City considers photo radar to control speeds in schools zones

London’s Civic Works Committee is investigating the possibility of using photo radar to deter speeding in school zones. And it wants staff to investigate a program in Canmore that rewards drivers who travel at or below the speed limit.

Staff also asked to study a program in Canmore, Alberta that rewards drivers who stay below the limit

Photo radar, also known as automated speed enforcement, is used for identifying and ticketing speeding drivers without the need for police enforcement on the roads. (CBC)

London's Civic Works Committee is investigating the possibility of using photo radar to deter speeding in school zones.

The committee endorsed a call Tuesday from five councillors who are promoting the idea. The group is lead by Coun. Jesse Helmer.

"We know from the research that automated speed enforcement [the official term for photo radar] is proven to reduce incidents of speeding, the number of crashes, the severity of those crashes, the number of fatal injuries, the number of serious injuries. So it's really proven to actually increase safety."

Helmer says the issue is also about improving the perception of safety in school zones. He believes the fact that people perceive school zones as being unsafe is one the reasons why many parents insist on driving their children to school.

Councillor Jesse Helmer says putting photo radar in school zones would reduce speeding and serious or fatal injuries. (City of London)

"A lot of people could be walking or biking to school if they thought it was safer, and safe for their kids."

Camera rewards program

The committee referred the matter to administration for further study and it has asked staff to consult with officials in Canmore, Alberta who have developed a novel way of implementing photo radar.

The "I Drive Safely Program" followed the introduction of photo radar there. It was designed to promote safety.

"The way it works is our photo radar operators – who are contracted service providers – capture a number of people throughout the week that are violating the speed laws in town. But they also capture a number of plates that are travelling at or below the posted speed limit," said Greg Burt, manager of protective services for Canmore.

Burt told CBC's London Morning the town rewards law-abiding drivers by putting their names in a draw for a $250 gift certificate that can be used at any registered business in the community.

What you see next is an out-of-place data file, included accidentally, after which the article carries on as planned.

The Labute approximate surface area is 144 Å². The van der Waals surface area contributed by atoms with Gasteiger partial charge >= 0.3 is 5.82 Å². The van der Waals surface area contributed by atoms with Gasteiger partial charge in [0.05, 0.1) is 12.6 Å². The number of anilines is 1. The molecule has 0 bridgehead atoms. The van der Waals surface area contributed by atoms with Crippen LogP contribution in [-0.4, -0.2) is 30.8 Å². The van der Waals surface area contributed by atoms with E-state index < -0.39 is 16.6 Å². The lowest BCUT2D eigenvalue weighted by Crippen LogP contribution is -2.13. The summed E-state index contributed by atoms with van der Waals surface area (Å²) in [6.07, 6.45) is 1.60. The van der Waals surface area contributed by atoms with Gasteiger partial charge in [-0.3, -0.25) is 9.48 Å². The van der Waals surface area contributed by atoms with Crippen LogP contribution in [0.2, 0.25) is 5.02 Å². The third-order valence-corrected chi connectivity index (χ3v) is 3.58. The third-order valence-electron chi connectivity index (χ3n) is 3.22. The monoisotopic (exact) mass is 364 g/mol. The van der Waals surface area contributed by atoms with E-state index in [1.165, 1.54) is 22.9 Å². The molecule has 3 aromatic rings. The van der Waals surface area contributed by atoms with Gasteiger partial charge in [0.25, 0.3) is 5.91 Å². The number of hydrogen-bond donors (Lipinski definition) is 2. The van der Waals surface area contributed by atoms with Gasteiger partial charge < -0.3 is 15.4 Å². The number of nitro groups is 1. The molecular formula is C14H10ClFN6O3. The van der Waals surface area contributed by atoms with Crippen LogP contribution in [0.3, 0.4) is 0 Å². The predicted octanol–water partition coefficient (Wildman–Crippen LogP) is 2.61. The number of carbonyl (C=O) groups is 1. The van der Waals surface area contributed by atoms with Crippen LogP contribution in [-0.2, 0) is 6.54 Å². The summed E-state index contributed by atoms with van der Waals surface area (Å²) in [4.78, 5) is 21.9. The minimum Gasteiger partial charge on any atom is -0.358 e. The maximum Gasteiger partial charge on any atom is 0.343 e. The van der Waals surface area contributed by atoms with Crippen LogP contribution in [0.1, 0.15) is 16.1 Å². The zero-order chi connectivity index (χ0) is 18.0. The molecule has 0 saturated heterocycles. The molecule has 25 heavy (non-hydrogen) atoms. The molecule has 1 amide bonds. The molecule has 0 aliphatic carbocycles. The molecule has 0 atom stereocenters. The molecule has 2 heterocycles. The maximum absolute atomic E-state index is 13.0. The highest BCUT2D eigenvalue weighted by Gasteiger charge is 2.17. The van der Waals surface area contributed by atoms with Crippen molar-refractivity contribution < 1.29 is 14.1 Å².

"We've been running the program since 2013 and I would say that almost every single person who's received ... the reward has been pretty ecstatic about the fact that they're receiving this. It comes as a shock or a surprise."

Burt said the town wanted to enhance safety by taking a "holistic approach" instead of just focusing on a financial deterrent.

Has it actually reduced speeding?  Burt said he doesn't have any hard data but he frequently hears from residents who say they have changed their driving habits because they don't want to get another ticket in the mail.

"So anecdotally, when I hear comments like that, that tells me it's having a positive impact."

Coun. Helmer thinks the positive rewards of Canmore's photo radar program are "an interesting twist." He's not sure if London should follow suit but said it would be helpful for city staff to explore.

Photo radar logistics

Helmer says the city still has to figure out how to implement photo radar in school zones. He hopes municipalities can work together on central processing and administration of the photos and ticketing, as they do now with red light cameras.

But he wants to move ahead with the plan as soon as possible. Helmer is optimistic that London can be one of the first municipalities in Ontario to use automated speed enforcement in school zones.

The province gave cities and towns permission to use the technology in community safety zones and school zones last year.